Repair facilities with one or more ASE-certified technicians are entitled to display the blue and white ASE sign and post their certified technicians' credentials in the customer service area.

Choosing the Right Technician
As with physicians, auto technicians specialize. Because ASE offers certification in all major technical areas of auto repair and service, it's wise to ask the shop owner or service manager specifically for a technician who is certified in the appropriate area, say, brakes, engine repair, or air conditioning. The technicians are issued pocket-sized credential cards listing their exact areas of certification.

For free information about ASE technician certification, send a business-sized, self-addressed, stamped envelope to: ASE Consumer Brochure, Dept. CCC-F95, P.O. Box 347, Herndon, VA 22070.

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4. KNOW YOUR RIGHTS!

When It Comes To Your Vehicle Repair & Maintenance
From Acura to Volvo, Buick to Saturn, we can help you protect your new car or truck warranty. By using our quality service and parts, our technicians can perform all of your new foreign or domestic vehicle's maintenance and repairs while keeping your warranty in effect. You don't have to return to the New Car Dealer for scheduled service or checkups to ensure your manufacture's warranty remains in force. We bring you this information because you have the right to have your vehicle serviced wherever you choose.

FREQUENTLY ASKED QUESTIONS BY OWNERS OF NEW OR LEASED VEHICLES

Q. My new car dealer says I have to return to their facility for all of my car's maintenance to keep from voiding the warranty. Is this true?
A. Absolutely Not. You can have routine service done by any competent independent service station, shop or garage and still maintain your warranty.

Q. Do I have to use the manufacturer's original equipment parts to keep my warranty valid?
A. No! The Magnuson-Moss Warranty act prohibits automakers from specifying the use of their or anyone else's parts for your vehicle's maintenance. You may use any brand-name quality parts such as CARQUEST to replace fan belts, hoses, brakes, exhausts, chassis parts, oil and more.

Q. What do I have to do to keep my car or truck's warranty in effect?
A. Make sure your vehicle is serviced at the intervals specified in your Owner's Manual or Warranty Booklet and keep very clear records of your vehicles maintenance. Be sure to have the date, parts installed, vehicle identification number, and mileage recorded on the invoice. Keep these receipts in a safe place. If you have a service log in your Owner's Manual or Warranty Booklet, use it.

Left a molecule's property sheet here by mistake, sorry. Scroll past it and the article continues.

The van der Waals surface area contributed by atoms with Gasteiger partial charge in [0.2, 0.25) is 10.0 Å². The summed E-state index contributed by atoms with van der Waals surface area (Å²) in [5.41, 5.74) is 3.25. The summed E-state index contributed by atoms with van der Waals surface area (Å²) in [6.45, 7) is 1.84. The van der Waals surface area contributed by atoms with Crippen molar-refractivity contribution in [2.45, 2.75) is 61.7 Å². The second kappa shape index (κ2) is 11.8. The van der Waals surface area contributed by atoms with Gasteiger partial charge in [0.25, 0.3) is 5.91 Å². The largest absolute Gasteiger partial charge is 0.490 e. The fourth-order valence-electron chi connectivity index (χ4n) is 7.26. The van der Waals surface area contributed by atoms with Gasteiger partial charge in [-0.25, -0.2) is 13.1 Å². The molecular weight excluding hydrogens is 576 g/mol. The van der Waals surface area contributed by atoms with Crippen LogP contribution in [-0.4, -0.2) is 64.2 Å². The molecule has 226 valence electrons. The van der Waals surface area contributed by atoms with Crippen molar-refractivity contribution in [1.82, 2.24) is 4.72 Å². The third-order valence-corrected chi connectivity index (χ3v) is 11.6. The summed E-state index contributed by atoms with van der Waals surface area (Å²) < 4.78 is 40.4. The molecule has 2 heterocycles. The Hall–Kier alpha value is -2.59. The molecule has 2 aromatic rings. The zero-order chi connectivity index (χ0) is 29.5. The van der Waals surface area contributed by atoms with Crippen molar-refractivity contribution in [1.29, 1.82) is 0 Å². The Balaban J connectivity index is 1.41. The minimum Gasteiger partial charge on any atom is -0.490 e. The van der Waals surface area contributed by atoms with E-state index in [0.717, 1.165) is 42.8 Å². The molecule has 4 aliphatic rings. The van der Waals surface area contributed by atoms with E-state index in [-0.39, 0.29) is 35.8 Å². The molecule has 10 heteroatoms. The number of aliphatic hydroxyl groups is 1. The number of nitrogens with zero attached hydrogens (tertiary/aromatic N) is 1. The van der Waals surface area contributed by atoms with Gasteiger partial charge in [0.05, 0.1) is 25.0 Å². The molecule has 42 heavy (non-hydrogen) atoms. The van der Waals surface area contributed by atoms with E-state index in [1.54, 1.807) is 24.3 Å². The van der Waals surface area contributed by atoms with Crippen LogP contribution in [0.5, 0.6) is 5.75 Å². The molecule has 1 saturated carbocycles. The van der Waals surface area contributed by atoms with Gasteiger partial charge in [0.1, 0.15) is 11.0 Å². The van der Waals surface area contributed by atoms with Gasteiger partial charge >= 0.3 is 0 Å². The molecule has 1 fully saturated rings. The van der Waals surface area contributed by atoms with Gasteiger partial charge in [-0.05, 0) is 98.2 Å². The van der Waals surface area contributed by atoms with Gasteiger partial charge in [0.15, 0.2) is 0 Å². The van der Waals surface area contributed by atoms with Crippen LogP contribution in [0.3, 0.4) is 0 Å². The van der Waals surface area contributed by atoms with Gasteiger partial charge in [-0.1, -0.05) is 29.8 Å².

Q. My car is a leased vehicle. Am I responsible for maintenance?
A. Yes! Even if you lease a vehicle you are responsible for all maintenance and repairs and to keep the vehicle in good working order and condition as outlined in the Owner's Manual.

Q. What parts should be replaced and at what intervals should these services be performed?
A. Check your owner's manual. It will give you all of the information you need regarding what parts to replace and when to do it. Make sure to read it thoroughly and note any exceptions or severe service notations. Warranties are there to protect the consumer, but you must follow, the requirements.

Q. What if my new car needs repairs other than regularly scheduled maintenance such as a brake job or other repairs? Do I have to return to the dealer for these repairs? What if these repairs are covered under my warranty?
A. The choice of where to have your car serviced and repaired is yours. AS far as repairs covered by the warranty, you will probably have to take the car back to the dealer. Thoroughly check your warranty to be certain that the repairs are covered.

Q. How does the quality of aftermarket parts compare with original equipment parts?
A.
Some are manufactured by the same supplier and may even be warranted longer than original equipment parts.

Q. If I do have a warranty-related problem with a dealership, what rights do I have?
A.
If you have a problem, contact the customer service department of the car manufacturer and ask for assistance. They are concerned with customer satisfaction, and may be able to help. If not, call the Federal Trade Commission at (202) 326-3128.